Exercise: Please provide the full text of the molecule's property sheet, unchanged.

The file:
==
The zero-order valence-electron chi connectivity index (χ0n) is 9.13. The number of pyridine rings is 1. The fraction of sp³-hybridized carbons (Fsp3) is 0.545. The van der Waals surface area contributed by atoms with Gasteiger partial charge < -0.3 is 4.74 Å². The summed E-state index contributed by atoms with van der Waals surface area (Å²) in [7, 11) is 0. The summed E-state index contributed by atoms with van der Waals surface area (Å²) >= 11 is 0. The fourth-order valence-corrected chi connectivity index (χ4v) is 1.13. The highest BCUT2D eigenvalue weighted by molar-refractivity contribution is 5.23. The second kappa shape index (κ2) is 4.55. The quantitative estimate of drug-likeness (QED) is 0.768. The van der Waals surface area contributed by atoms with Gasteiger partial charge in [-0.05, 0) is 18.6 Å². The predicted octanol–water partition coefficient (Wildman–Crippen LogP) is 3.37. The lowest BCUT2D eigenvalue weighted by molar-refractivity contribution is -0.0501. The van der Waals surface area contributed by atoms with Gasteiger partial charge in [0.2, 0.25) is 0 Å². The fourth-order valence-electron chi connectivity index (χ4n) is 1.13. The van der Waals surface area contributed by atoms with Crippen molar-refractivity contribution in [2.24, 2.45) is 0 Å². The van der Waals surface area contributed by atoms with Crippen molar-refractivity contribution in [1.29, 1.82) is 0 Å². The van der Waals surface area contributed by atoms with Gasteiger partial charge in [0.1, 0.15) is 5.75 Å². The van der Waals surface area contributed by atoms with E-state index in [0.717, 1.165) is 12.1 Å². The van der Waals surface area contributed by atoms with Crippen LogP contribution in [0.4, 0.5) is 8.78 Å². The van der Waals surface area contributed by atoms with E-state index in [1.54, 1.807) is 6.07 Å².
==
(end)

The zero-order valence-electron chi connectivity index (χ0n) is 9.13. The number of pyridine rings is 1. The fraction of sp³-hybridized carbons (Fsp3) is 0.545. The van der Waals surface area contributed by atoms with Gasteiger partial charge < -0.3 is 4.74 Å². The summed E-state index contributed by atoms with van der Waals surface area (Å²) in [7, 11) is 0. The summed E-state index contributed by atoms with van der Waals surface area (Å²) >= 11 is 0. The fourth-order valence-corrected chi connectivity index (χ4v) is 1.13. The highest BCUT2D eigenvalue weighted by molar-refractivity contribution is 5.23. The second kappa shape index (κ2) is 4.55. The quantitative estimate of drug-likeness (QED) is 0.768. The van der Waals surface area contributed by atoms with Gasteiger partial charge in [-0.05, 0) is 18.6 Å². The predicted octanol–water partition coefficient (Wildman–Crippen LogP) is 3.37. The lowest BCUT2D eigenvalue weighted by molar-refractivity contribution is -0.0501. The van der Waals surface area contributed by atoms with Gasteiger partial charge in [0.2, 0.25) is 0 Å². The fourth-order valence-electron chi connectivity index (χ4n) is 1.13. The van der Waals surface area contributed by atoms with Crippen molar-refractivity contribution in [2.24, 2.45) is 0 Å². The van der Waals surface area contributed by atoms with Crippen molar-refractivity contribution in [1.29, 1.82) is 0 Å². The van der Waals surface area contributed by atoms with Gasteiger partial charge in [0.1, 0.15) is 5.75 Å². The van der Waals surface area contributed by atoms with E-state index in [0.717, 1.165) is 12.1 Å². The van der Waals surface area contributed by atoms with Crippen LogP contribution in [0.4, 0.5) is 8.78 Å². The van der Waals surface area contributed by atoms with E-state index in [1.54, 1.807) is 6.07 Å².